Tag Archives: mutant

Round Up #6

Unlike its predecessors, this round up doesn’t feature on a Friday. It features on a day when I’ve struggled to concentrate ever since I got in to work. I don’t want to launch into a full length blog when I’m not achieving anything else (what can I say, my Mum never let me go to Brownies if I hadn’t been at school either…) but equally having all of these tabs open is probably preventing me from achieving anything else.

So, without further ado and in no particular order:

  • Tamsin Edwards writes a thoughtful piece in the Guardian about whether scientists should air their political viewpoints
  • Scientists at Bristol University discover that the four kinds of virus causing Dengue Fever may be quite different to one another
  • Six Turkish academics have been charged with terrorism after what appears to amount to nothing more than secularism
  • Scientists from the United Arab Emirates have identified a mutation that gives plants reduced susceptibility to two fungal pathogens, Botrytis cinerea and Alternaria brassicicola.
  • In case you missed it, scientists produced the world’s first synthetically grown beef burger this week. New Scientist unpacks the story.
  • Groups in Australia and New Zealand have identified a potential new insectide, produced by bacteria. Along the way they showed that the bacteria keep this toxin in a special vesicle, allowing it to build up to high levels without damaging the micro-organism.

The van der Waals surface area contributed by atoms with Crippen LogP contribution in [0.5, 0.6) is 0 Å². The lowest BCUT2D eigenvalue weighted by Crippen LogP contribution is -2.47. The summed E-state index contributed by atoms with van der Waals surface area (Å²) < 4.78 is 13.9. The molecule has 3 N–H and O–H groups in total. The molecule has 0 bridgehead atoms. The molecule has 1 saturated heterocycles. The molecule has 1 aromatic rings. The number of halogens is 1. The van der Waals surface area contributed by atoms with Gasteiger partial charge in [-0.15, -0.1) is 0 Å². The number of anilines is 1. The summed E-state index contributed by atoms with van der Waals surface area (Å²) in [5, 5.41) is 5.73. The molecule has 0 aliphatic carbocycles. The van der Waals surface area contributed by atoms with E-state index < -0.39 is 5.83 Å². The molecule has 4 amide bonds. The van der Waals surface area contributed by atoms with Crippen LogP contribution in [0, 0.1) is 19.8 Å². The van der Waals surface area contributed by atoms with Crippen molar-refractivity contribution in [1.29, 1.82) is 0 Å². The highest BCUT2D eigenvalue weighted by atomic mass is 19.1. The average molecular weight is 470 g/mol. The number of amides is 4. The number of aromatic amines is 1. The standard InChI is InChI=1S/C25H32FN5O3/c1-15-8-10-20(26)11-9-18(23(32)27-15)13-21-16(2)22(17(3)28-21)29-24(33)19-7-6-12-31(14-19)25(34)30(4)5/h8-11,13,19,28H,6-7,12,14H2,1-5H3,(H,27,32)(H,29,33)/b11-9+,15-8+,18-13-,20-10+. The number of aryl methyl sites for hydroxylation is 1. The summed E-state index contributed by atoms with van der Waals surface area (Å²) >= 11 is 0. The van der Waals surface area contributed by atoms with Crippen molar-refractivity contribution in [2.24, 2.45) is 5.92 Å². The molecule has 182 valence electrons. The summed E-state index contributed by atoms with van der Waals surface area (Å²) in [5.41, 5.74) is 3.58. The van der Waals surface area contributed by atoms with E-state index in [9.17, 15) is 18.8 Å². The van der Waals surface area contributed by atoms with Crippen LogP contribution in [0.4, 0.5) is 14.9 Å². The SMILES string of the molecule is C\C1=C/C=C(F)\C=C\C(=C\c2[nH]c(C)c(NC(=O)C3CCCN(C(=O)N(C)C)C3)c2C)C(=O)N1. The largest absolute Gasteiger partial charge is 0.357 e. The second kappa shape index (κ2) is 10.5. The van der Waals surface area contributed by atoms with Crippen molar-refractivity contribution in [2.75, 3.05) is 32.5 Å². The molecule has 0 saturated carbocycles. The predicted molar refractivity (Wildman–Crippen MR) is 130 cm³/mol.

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Tales from the Teaching Lab: Early misconceptions in genetics

When I started this blog, it was supposed to be a news blog: me getting to grips with and explaining new papers that I found interesting. Recently I’ve been thoroughly uninspired, but trying not to resort to writing more opinion pieces about how to survive Grad school (even if that does seem to be what I do best).

Nevertheless, it’s been over 2 weeks since my last post, and while demonstrating yesterday, a familiar itch beginning to niggle. Whereas in previous years I’ve done a more-than-normal amount of tutoring and demonstrating, this year I’ve only covering a small handful of lab classes, one of which is Introductory Genetics. The class is pretty simple. Students are given a variety of mutant Arabidopsis that they have to phenotype, in addition to the F1 and F2 of back crosses to the wild type and crosses between mutants. They are trying to find out whether the mutations are single gene traits; dominants or recessive; and whether multiple mutants are caused by mutations in the same or different lines.

This is the third year I have demonstrated for this class, and the previous year I marked the open book exam that students take at the end, without having demonstrated for the practical, so I’m probably more familiar with the class than anybody except for the professor teaching it. Along the way I have had to do a fair amount of mental gymnastics, but I’ve also picked up on a few of the most common misconceptions that students hold. I actually clearly remember as a first year undergraduate being confused by the term “wild type” because nobody had explained to me that this was a technological term for the working copy of a gene: I thought it meant the type of gene that animals had in the wild. Which is fine, until you start thinking about mouse or Drosophila genetics!  Continue reading